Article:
Tuesday, April 30, 2013

 

Or the market is never wrong.


The fancier the math one uses to justify an entrenched investment opinion, the more obscure and arcane the indicators employed, the more desperate and wrong that person is.
We don't resort to algebraic equations when we're on the winning side of a trade and confident that we have gotten the broad strokes right. It is only when our backs are against the wall and the core beliefs we've publicly held have proven to be ineffective or incorrect that we resort to mining for "new" data from decades ago to re-prove our original thesis. This is more about saving face and nursing a bruised ego than it is about making money.
Everyone has been there and done this, with market calls and with individual stocks. Note the daytrader who, when caught in a down stock, begins doing fundamental research on the company to make himself feel better. Or the market-timer who's got a shiny new measure each week by which he can show that the market is over-extended in one direction or the other.
But the worst exemplar of this sort of thing is the pedantic genius who has such high regard for his own superior intelligence that he actually believes that it is the market - and not himself - that is in error. He could not possibly have misjudged things and, by the way, here are nine forumlas and six charts by which this simple fact will become inescapable.
"Here's the mathematical proof, presented in as sophisticated a manner as possible, to show that even though I'm wrong and have been forever, I am really right after all."Do yourself a favor - check into a mental hospital and write your magic equations on the wall with your own blood and excrement. The nurses will be very impressed.

Labels: ,


Friday, April 26, 2013

 

LILACS&CHAMPAGNE -Battling the City

Labels:


 

Oh God no.

I'm warning you, you really don't want to watch this video.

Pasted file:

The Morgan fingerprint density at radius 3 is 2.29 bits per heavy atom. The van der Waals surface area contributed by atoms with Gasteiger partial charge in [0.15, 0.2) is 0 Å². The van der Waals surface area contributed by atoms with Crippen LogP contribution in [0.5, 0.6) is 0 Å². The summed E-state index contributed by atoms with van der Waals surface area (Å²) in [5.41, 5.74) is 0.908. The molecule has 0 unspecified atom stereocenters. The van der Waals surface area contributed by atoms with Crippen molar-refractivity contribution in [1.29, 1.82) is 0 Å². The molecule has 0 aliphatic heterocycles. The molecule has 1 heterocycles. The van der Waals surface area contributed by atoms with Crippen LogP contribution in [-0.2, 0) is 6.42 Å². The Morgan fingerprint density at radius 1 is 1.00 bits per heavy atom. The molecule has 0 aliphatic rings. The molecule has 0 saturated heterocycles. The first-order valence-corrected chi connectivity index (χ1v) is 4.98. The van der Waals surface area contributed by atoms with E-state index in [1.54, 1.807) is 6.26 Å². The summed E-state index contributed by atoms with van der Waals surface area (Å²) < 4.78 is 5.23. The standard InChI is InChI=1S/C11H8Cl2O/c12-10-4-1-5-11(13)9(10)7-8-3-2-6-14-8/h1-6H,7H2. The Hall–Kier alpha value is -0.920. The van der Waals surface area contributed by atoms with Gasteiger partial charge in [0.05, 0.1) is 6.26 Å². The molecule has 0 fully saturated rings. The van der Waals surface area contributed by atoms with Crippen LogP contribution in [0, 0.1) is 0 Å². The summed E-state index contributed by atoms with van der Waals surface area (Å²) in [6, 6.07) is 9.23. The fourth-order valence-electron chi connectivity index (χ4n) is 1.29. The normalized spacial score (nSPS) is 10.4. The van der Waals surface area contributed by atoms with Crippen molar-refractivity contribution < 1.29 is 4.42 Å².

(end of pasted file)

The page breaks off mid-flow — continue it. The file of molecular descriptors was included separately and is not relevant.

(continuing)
Labels:


Wednesday, April 24, 2013

 

High frequency trading makes liquidity "fickle"

The fake AP story caused the Dow to drop 100 points and rebound that amount in 90 seconds. There are no more human market makers so when an event like this happens only the computers are reacting and they act very quickly, without thought, and that creates these mini-crashes. The danger is that this will cascade and bring the market down when it is already in a bear market. The will crash because of an event like this and then people, real humans, will reinforce the fall by selling themselves. We have been in a bull market since 2009 but that will end some day. Then we will find out how dangerous HFT is.        



Traders and analysts say that at the first sign of crisis (and sometimes in the absence of a crisis), high-frequency traders pull out of the market, leaving a void of buyers and sellers.
In fact, liquidity dried up even faster after the false tweet Tuesday than it had during the infamous Flash Crash of 2010. 
Eric Hunsader, the founder of Nanex, a firm that tracks trading behavior. said Tuesday's market reaction shows that trading has become even faster in recent years. 
"One tweet can do more damage to our market's liquidity than the flash crash," said Hunsader. Certain trading pools were overloaded, and trades weren't reported for four minutes, he added.
Within the past year and a half, disruptions in the market marred the IPOs of the BATS exchange and Facebook. 
Just Monday, Google (GOOG, Fortune 500) had an inexplicable flash crash. It only lasted a few seconds but still signals the fragility of markets in a high-speed trading world.

Labels:


Tuesday, April 23, 2013

 

Battle of the Brains (BBC Horizon)

Labels:


Sunday, April 21, 2013

 

PJTV: Reexamining the Bush Legacy

Labels:


Saturday, April 20, 2013

 

Bill Maher: Comparing violence of Islam to Christianity ‘liberal bullsh*t’ [VIDEO]

I go to the Daily Caller website all excited to see this video and...no video.  But I did find it on Youtube.

So here you go:




 I will add one thing. Maher seems to be getting a little more miffed about liberal bullshit lately. Maybe he got his tax bill.